Print Edition - 2014-06-19 | Editorial
- Providing those lacking in intellectual ability with practical skills and training can be a sensible solution
Jun 18, 2014-
Pass or fail
I was the first generation in my family to have passed the SLC and so were many of my school friends. The SLC pass rate was much lower then—about three and half decades ago—than the present case. While I passed the SLC exam, many of my friends who failed this examination a couple of times gave up studying and started in professions like farming and business that did not require formal academic certificates. Their lives were certainly harder than those who had good academic qualifications, which often resulted in a good income, but they also seem to be running a rich and fulfilling life. In many of the cases, these SLC failures contributed more productively to society than those of us who had passed the examination.
The high failure rate in the SLC is an indication that there is something wrong with our school education as well as the way the examination is conducted. Students are made to think that this examination is an ‘iron gate’ to a brighter future. Society, family and school environments are primarily responsible for this wrong impression, which has created a lot of pressure on these young people. As a result, they cannot think of other ways to further their careers and livelihoods.
There is a problem in the way the SLC examination is conducted. The SLC should be a test of basic literacy and numeracy and an evaluation of what students have learnt at school, home and society. But rather, it is taken as a test of intellectual ability and knowledge imposed from outside. Accordingly, a student who has gained a good knowledge of the farming system and of village society and culture by working on his farm and interacting with the people in his community will never have a chance on the SLC to get his kind of knowledge tested. This makes many students from rural areas unable to pass the SLC despite having good life skills.
An alternative path
There is no point in stopping a large number of students at the SLC. Students lacking in intellectual ability or academic interest should also be able to pass SLC exams but they should be directed to practical fields so that they can use their time productively. Otherwise, the SLC will produce many failures leading to a huge wastage of resources and frustration for young people and their parents. This year, some 375,000 students failed the SLC examination. Considering what was reported by the Ministry of Educ-ation that, on average, the government spe-nds Rs 7,000 on a student in the public sch-ool system, this failure equals to a waste of some Rs 2.6 billion of public money a year.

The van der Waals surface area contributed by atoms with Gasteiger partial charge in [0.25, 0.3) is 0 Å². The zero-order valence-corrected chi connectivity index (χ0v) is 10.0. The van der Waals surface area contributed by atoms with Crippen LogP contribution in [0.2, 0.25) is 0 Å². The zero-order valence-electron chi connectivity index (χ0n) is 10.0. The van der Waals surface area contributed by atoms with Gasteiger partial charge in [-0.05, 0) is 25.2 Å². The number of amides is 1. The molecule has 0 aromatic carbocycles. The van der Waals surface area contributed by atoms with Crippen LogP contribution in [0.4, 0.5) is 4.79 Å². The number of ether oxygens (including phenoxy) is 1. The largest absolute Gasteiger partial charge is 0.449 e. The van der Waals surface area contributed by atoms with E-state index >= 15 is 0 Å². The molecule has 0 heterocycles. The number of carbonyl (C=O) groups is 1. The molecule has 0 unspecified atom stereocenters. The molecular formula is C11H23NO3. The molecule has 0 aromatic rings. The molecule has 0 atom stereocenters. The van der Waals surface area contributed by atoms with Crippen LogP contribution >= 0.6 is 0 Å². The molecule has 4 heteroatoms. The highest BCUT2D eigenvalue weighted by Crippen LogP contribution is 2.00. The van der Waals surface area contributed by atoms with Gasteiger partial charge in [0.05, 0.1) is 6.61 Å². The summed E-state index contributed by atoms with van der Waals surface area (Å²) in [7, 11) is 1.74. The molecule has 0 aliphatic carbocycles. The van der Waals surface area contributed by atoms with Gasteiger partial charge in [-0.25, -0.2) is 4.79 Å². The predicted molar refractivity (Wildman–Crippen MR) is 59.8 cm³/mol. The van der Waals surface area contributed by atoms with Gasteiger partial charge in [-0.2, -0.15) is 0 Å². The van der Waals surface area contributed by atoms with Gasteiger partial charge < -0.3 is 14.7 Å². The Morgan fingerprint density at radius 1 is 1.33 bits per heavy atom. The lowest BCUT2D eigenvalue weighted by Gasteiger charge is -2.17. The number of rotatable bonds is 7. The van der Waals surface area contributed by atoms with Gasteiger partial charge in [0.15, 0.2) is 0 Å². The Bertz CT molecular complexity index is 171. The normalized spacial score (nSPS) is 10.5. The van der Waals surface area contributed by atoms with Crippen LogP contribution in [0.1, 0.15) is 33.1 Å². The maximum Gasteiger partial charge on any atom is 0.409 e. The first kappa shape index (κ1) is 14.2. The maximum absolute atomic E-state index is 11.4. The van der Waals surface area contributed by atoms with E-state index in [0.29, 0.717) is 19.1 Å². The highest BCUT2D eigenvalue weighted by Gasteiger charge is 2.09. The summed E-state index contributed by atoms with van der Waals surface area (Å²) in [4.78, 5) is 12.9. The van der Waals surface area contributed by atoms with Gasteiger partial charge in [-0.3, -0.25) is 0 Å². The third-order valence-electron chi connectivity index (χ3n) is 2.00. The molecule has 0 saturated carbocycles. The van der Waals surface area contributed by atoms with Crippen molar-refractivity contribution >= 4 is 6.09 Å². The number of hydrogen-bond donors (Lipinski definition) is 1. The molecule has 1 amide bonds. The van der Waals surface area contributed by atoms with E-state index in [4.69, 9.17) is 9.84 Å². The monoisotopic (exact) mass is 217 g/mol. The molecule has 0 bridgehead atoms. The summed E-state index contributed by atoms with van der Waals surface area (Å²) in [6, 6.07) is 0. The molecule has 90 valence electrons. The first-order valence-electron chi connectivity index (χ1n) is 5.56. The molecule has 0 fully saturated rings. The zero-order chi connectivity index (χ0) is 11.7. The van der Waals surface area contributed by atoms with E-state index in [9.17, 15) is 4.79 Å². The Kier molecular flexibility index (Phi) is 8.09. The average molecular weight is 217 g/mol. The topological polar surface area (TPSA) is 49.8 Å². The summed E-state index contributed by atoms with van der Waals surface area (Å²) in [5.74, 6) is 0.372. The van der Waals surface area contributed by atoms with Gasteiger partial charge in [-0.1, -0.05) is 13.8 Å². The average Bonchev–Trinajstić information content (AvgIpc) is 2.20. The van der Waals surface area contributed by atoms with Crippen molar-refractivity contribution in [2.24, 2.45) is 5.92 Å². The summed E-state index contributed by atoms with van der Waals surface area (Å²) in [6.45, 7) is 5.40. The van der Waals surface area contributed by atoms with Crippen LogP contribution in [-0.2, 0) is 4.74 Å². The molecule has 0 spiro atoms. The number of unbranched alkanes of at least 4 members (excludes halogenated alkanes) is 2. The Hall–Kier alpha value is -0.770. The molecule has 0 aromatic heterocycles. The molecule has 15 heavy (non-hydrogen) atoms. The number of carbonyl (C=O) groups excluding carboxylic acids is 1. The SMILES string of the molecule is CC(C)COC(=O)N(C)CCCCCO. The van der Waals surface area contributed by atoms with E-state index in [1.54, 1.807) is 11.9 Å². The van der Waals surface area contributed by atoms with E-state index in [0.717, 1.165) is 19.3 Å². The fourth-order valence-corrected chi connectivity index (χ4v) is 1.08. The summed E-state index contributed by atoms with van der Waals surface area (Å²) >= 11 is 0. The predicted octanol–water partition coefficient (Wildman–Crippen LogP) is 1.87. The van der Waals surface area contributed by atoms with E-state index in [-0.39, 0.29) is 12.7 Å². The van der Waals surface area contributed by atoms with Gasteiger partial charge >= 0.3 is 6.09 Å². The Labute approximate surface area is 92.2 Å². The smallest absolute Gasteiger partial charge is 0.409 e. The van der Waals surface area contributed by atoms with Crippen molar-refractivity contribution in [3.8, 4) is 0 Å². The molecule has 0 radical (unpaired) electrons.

Reflecting on what I would have done if I had been unable to pass the SLC, it is more or less certain that I would have moved into farming or small trade and enterprises—the way my friends who did not pass the SLC are now doing. There is nothing wrong in these professions, even though education does open up avenues for various careers and professions. The reason why many of us do not want to go into careers other than those that require higher education is that we attach a different status to each profession. This status anxiety has lead young students and their parents to think that one has to pass the SLC, if possible with high marks, by hook or by crook.
Things may have changed slightly with the opening of employment opportunities for those who failed the SLC to work in the non-skilled sector in foreign countries like Malaysia and the Gulf. I have seen male students in rural areas not taking their studies seriously as they know that there are still opportunities to work in foreign countries and make money. This may indicate a wrong trend, but at the same time, it shows that young people still prefer non-farm employment, and they consider the SLC a way to move to higher education, which they think, will lead to better employment. Therefore, the crux of the problem seems to be the SLC’s link to employment. This link needs to be broken if the undue importance on SLC is to be reduced. Imparting practical skills and employment to students who are not good at academics can be an alternative pathway. This could also reduce the desperation to pass the SLC.
Today’s children have more stress than in the past. Then, students in the villages did not have much mental stress, even though they had to perform physical work at home. In a way, students were not particularly under pressure to show better results and parents did not have much expectation from their children’s education. As a result, students did not have a ‘do-or-die’ attitude towards their SLC results. Now, parents want their children to not only pass the SLC examination but to pass it with ‘distinction’. To get this result, students are sent to school from dawn to dusk, asked to prepare for the SLC examination and concentrate only on areas from where questions are asked on the tests. This has killed the creativity of students.
The thinking about the SLC examination and the way it is conducted—with an aim to fail more students—must change. More students need to pass the examination but those without intellectual or academic interest must be given options in practical or other non-academic skills. This way, it is possible to allow young people to be more productive.
Adhikari is a social scientist researching various aspects of development
Published: 19-06-2014 08:49